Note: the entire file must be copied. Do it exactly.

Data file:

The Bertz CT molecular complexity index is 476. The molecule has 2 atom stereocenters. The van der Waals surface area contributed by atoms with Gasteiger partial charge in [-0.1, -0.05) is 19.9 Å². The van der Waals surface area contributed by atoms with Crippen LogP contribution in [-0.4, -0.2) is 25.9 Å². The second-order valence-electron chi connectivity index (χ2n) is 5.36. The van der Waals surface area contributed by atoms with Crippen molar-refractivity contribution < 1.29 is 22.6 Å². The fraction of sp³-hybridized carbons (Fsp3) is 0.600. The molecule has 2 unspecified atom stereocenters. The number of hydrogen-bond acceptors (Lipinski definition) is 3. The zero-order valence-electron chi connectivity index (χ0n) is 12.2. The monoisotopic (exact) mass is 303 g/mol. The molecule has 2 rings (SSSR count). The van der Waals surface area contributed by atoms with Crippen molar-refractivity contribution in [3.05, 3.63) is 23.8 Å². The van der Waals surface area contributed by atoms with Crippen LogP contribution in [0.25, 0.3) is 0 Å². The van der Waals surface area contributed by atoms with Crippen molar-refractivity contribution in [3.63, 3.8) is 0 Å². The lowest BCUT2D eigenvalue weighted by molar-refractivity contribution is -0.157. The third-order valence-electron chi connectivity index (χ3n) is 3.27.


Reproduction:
The Bertz CT molecular complexity index is 476. The molecule has 2 atom stereocenters. The van der Waals surface area contributed by atoms with Gasteiger partial charge in [-0.1, -0.05) is 19.9 Å². The van der Waals surface area contributed by atoms with Crippen LogP contribution in [-0.4, -0.2) is 25.9 Å². The second-order valence-electron chi connectivity index (χ2n) is 5.36. The van der Waals surface area contributed by atoms with Crippen molar-refractivity contribution < 1.29 is 22.6 Å². The fraction of sp³-hybridized carbons (Fsp3) is 0.600. The molecule has 2 unspecified atom stereocenters. The number of hydrogen-bond acceptors (Lipinski definition) is 3. The zero-order valence-electron chi connectivity index (χ0n) is 12.2. The monoisotopic (exact) mass is 303 g/mol. The molecule has 2 rings (SSSR count). The van der Waals surface area contributed by atoms with Crippen molar-refractivity contribution in [3.05, 3.63) is 23.8 Å². The van der Waals surface area contributed by atoms with Crippen LogP contribution in [0.25, 0.3) is 0 Å². The van der Waals surface area contributed by atoms with Crippen molar-refractivity contribution in [3.63, 3.8) is 0 Å². The lowest BCUT2D eigenvalue weighted by molar-refractivity contribution is -0.157. The third-order valence-electron chi connectivity index (χ3n) is 3.27.